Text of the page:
FYI: I use Microsoft Office Enterprise 2007 on 3 PCs, Outlook shared on all via and shared w/my Pharos phone. I have half a dozen common network file systems across all 10 PCs and use the network rendering capabilities of several animation apps. I have many many apps with lots of customization and many many plug-ins. My desk top is customized to my work flow. I have a HW firewall. I can connect to and control most of my PCs from my main system via netmeeting. Pretty sure none of this will impact what you suggest but thought I?d mention.

So? a few questions (beyond exactly ?where? you think I can link to):

You suggest I make links instead? at exactly what level (hopefully at the C:/Documents and Settings/Administrator level or not too far below that) or to what?

Is there no user references in the Registry that will trip me up?

Aren?t some applications only executable by the user who installed them (and there?s that ?use by only you / used by all? question during some installs which I have answered randomly) and how would I get around this?

Will the links take care of IE favorites, cookies, <what else???>?

My Outlook contacts, calendar, tasks and email? export/import the data files?

A God-zillion apps automatically check for updates ? is this any concern?

What are all the questions I?m forgetting to ask?

I will pursue the reference links provided by some of you. I will also setup an admin user I can use to do this (that administrator acct going away is a real pain).

Again, my heartfelt thanks for taking the time to help? I have an IE tab group with a dozen or more Windows forums. Of the first 3 I made queries on this was far and away the most helpful.


Collapse -
I'm stepping back from here.

In reply to: Answers... Questions...

I see you have an extensive network fully customized to your needs, and that's way above my meager intellect, so I will step back and let others here with the knowledge guide you.

Good luck, and glad to see you also have your backups in hand.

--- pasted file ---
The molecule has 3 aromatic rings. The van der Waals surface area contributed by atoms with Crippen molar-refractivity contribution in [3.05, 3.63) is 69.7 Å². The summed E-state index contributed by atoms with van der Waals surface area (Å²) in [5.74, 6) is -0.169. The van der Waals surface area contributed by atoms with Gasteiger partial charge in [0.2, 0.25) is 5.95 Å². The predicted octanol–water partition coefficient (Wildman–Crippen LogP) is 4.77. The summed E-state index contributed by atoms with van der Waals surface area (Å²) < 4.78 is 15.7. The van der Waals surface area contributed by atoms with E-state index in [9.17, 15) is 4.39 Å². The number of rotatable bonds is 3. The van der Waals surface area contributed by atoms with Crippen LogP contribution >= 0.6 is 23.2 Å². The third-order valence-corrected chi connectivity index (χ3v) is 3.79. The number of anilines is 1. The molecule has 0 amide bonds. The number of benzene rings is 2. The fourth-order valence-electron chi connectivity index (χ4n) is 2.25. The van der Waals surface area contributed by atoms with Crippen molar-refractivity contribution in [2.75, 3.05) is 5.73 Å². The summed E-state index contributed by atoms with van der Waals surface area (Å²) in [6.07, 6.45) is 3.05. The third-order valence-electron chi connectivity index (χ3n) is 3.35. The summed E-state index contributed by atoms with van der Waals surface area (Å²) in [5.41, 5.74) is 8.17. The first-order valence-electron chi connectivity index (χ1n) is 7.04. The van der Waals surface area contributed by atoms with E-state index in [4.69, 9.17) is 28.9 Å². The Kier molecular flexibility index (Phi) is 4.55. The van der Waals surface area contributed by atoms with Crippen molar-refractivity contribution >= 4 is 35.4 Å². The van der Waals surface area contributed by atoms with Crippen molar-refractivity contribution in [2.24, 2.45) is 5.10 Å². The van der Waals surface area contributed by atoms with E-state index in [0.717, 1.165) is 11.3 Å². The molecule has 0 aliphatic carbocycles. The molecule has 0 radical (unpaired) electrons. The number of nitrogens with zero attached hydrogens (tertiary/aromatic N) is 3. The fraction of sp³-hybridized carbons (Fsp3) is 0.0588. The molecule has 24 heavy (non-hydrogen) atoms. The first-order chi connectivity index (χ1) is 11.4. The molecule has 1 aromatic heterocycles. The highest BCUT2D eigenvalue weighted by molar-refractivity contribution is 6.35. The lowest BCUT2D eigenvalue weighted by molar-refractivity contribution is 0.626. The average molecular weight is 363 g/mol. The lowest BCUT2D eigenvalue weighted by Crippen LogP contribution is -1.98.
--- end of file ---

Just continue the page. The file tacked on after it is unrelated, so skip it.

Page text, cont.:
Collapse -
I don't see what the problem is...

In reply to: Answers... Questions...

Unless I missed something in your post (always a possibility!), Microsoft has very simple instructions on how to share your existing notebook. See here:

Scroll down to the "Share existing notebook" section. I don't see anything about having to setup a duplicate account with the same credentials.

Collapse -
I know what's going on you know....

In reply to: I don't see what the problem is...

I tried the directions on the link and test everything and... it worked!

After blinking away the egg on my face I decided I'd better post the help file instructions which clearly said I needed the same user name and password. Of course you already know what happened -- nowhere could I find that statement in the help file instructions!

I know what's going on you know... its a conspiracy which includes everyone on this and other forums who answered me, my wife and even my dog Danny. God will get all of you for this. Happy

I'm going to go home now.


Collapse -
Conspiracy theory

In reply to: I know what's going on you know....

Looks like we've been found out!

Next we'll be saying they didn't land on the moon. Ohh wait! They already say that, Devil

Glad you got it fixed, and thanks for letting us know.

Surely your dog wasn't duped as well? My mutt is far more intelligent than me. (Definition of mutt).


Collapse -
"To do so I must have the same username and password on each

In reply to: I was stupid and I paid for it... looking for help...

"To do so I must have the same username and password on each..."

Let me check the NET USE command one more time.


Yes, you can use a network share that is not the same username and password. I've done this before and it still works.

Is using the command line or batch files not allowed?

Popular Forums

Computer Newbies 10,686 discussions
Computer Help 54,365 discussions
Laptops 21,181 discussions
Networking & Wireless 16,313 discussions
Phones 17,137 discussions
Security 31,287 discussions
TVs & Home Theaters 22,101 discussions
Windows 7 8,164 discussions
Windows 10 2,657 discussions


Best Black Friday Deals

CNET editors are busy culling the list and highlighting what we think are the best deals out there this holiday season.